Creative Report Card 2021: The Planners’ Review

The CRC's highest-ranked strategists wax lyrical about the insights behind each other's work.

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This story is part of a series exploring the ideas and strategies that helped propel the 2021 Creative Report Card winners to the top. Be sure to check out other coverage of the CRC, as well as the full rankings across brands, agencies, creatives and strategists.

This story originally appeared in the Spring 2021 issue of strategy.

This year, we invited the top two strategists on the Creative Report Card into the writer’s room and asked them to picture themselves in the other’s shoes. What brilliant insight led the other’s campaign to win big in 2020? Could the concept be applied to another brand or category, and what would that look like?

In what follows, Rethink’s Sean McDonald (the #1 Planner) waxes lyrical about BMO’s “Financial Fairness,” a campaign that highlights the gender stereotypes facing girls and women that result in financial disempowerment, and FCB’s Shelley Brown (the #2 Planner) deconstructs the strategy behind Molson Canadian’s “Make It Canadian,” whose support for local beer pride was highlighted in two-four cases that contained Canadian beer brands.

Sean McDonald, Rethink (#1 Planner)

Financial Fairness

Reverse engineer BMO’s “Financial Fairness” by FCB. What’s the killer insight?

This campaign clearly demonstrates the unfortunate reality that women are treated unequally and conditioned throughout their lives to question their financial independence. I would guess the work was inspired by an insight recognizing that society pays lip service to equality, yet continually reinforces the ridiculous notion that women are in some way less independent with their finances. That’s a self-fulfilling prophecy that will persist as long as we reinforce it.

In what other direction could the campaign have gone?

The campaign creative highlights the truth at the crux of this inequality, while also strongly declaring BMO’s point of view. Ultimately, it reveals a pervasive bias. Though it gives BMO the chance to demonstrate all it can and will be doing to address the issue, there’s also an opportunity for the bank to showcase how everyone can do better to support women through their words and actions.

Apply the same insight to an imaginary client. What does that look like?

Unfortunately, the bias identified exists everywhere. It’s an issue that many brands could use in their own context to make a difference. For example, if you’re a retailer, speak to women of any age about sport through the lens of empowerment. If a brand like Canadian Tire, with its focus on inclusion in sports, were to use its platform to demonstrate the power of language in supporting women athletes, it could make a similar impact.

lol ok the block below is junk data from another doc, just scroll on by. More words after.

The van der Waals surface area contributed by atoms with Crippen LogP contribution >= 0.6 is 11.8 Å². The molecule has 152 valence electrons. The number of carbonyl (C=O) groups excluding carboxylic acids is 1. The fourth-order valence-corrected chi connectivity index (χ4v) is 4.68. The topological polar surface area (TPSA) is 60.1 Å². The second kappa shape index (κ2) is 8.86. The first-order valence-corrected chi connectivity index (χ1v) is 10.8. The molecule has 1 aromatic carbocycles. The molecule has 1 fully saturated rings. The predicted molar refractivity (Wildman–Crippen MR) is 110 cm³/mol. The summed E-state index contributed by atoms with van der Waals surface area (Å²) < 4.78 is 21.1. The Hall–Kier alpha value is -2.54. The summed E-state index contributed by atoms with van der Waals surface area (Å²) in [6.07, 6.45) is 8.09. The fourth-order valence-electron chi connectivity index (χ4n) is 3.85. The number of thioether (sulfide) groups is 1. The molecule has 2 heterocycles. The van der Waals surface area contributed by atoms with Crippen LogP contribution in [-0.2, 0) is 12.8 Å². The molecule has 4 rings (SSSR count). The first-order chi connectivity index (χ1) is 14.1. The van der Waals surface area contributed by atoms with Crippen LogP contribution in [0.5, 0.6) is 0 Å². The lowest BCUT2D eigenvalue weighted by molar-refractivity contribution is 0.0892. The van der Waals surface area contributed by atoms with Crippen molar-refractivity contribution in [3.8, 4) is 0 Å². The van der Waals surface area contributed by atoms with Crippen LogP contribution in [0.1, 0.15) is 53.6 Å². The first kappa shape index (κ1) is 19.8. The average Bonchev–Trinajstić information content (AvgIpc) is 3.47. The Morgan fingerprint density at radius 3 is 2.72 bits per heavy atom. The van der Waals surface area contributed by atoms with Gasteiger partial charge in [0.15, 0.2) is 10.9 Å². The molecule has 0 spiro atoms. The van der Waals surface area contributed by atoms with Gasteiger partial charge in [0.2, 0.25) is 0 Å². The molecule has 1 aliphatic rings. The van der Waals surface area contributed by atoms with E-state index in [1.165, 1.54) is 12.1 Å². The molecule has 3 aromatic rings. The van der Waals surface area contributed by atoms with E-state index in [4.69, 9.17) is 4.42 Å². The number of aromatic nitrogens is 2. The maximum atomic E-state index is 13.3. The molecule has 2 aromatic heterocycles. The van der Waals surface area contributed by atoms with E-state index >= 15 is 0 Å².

Shelley Brown, FCB

MakeItCanadian2PROMO

Reverse engineer Molson Canadian’s “Make It Canadian” by Rethink. What’s the killer insight?

There are several layers to the insight. Molson Canadian isn’t just the Canadian beer, it’s the essence of Canadian-ness in beer. That means easy-drinking, hockey-friendly, unpretentious, and likable. Inclusive, welcoming, and, that Canadian trope, nice.

But the brand is also acting as a leader, standing up for all domestic beer and pushing back against that old foe: American beer. This is Molson Canadian being unafraid of its own scale. And being generous. And so, being a true leader.

In what other direction could the campaign have gone?

Molson Canadian is at its best when it taps into national pride. So it could highlight more of these moments. For Indigenous History Month, offer a mixed case of all indigenous brews (there are many, just not many available at your local beer store). Or create a campaign that measures the level of national pride in social media and responds in real-time through flexible pricing or that unlocks a special offer through an increase in sentiment.

Apply the insight to an imaginary client. What does it look like?

This insight requires an enemy. So, what if a regional QSR fought off a new entrant by expanding its online menu to include items from nearby restaurants? What if a Canadian coffee shop bolstered its own local credentials against a multi-national competitor by offering a local roast of the week – from a neighbourhood coffee roaster or cupcakes from bakeries? By playing the role of category protector, the brand could take a lead.